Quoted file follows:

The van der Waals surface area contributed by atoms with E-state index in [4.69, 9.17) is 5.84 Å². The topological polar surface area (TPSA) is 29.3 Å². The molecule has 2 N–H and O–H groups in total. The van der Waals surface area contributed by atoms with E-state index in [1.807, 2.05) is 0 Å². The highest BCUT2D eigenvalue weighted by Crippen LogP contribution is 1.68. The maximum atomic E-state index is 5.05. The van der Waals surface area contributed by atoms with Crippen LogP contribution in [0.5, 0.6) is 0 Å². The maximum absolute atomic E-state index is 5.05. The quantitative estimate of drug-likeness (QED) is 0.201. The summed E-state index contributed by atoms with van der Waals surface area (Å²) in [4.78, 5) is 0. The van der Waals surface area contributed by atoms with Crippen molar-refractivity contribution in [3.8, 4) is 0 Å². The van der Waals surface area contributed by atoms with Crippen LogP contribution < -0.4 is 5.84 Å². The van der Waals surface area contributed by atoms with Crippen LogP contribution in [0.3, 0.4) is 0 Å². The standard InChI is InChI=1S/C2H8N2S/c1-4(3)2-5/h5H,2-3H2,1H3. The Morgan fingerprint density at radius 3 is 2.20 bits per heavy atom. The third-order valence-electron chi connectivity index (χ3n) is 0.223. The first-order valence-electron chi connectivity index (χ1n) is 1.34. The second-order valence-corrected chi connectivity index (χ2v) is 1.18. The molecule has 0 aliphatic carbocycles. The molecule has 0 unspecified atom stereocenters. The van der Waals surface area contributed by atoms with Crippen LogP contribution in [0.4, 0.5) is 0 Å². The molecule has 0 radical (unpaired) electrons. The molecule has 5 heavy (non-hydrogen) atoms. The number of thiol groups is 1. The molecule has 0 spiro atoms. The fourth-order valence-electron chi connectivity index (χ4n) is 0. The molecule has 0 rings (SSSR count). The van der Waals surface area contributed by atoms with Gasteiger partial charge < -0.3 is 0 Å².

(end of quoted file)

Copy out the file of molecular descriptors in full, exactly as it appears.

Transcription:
The van der Waals surface area contributed by atoms with E-state index in [4.69, 9.17) is 5.84 Å². The topological polar surface area (TPSA) is 29.3 Å². The molecule has 2 N–H and O–H groups in total. The van der Waals surface area contributed by atoms with E-state index in [1.807, 2.05) is 0 Å². The highest BCUT2D eigenvalue weighted by Crippen LogP contribution is 1.68. The maximum atomic E-state index is 5.05. The van der Waals surface area contributed by atoms with Crippen LogP contribution in [0.5, 0.6) is 0 Å². The maximum absolute atomic E-state index is 5.05. The quantitative estimate of drug-likeness (QED) is 0.201. The summed E-state index contributed by atoms with van der Waals surface area (Å²) in [4.78, 5) is 0. The van der Waals surface area contributed by atoms with Crippen molar-refractivity contribution in [3.8, 4) is 0 Å². The van der Waals surface area contributed by atoms with Crippen LogP contribution < -0.4 is 5.84 Å². The van der Waals surface area contributed by atoms with Crippen LogP contribution in [0.3, 0.4) is 0 Å². The standard InChI is InChI=1S/C2H8N2S/c1-4(3)2-5/h5H,2-3H2,1H3. The Morgan fingerprint density at radius 3 is 2.20 bits per heavy atom. The third-order valence-electron chi connectivity index (χ3n) is 0.223. The first-order valence-electron chi connectivity index (χ1n) is 1.34. The second-order valence-corrected chi connectivity index (χ2v) is 1.18. The molecule has 0 aliphatic carbocycles. The molecule has 0 unspecified atom stereocenters. The van der Waals surface area contributed by atoms with Crippen LogP contribution in [0.4, 0.5) is 0 Å². The molecule has 0 radical (unpaired) electrons. The molecule has 5 heavy (non-hydrogen) atoms. The number of thiol groups is 1. The molecule has 0 spiro atoms. The fourth-order valence-electron chi connectivity index (χ4n) is 0. The molecule has 0 rings (SSSR count). The van der Waals surface area contributed by atoms with Gasteiger partial charge < -0.3 is 0 Å².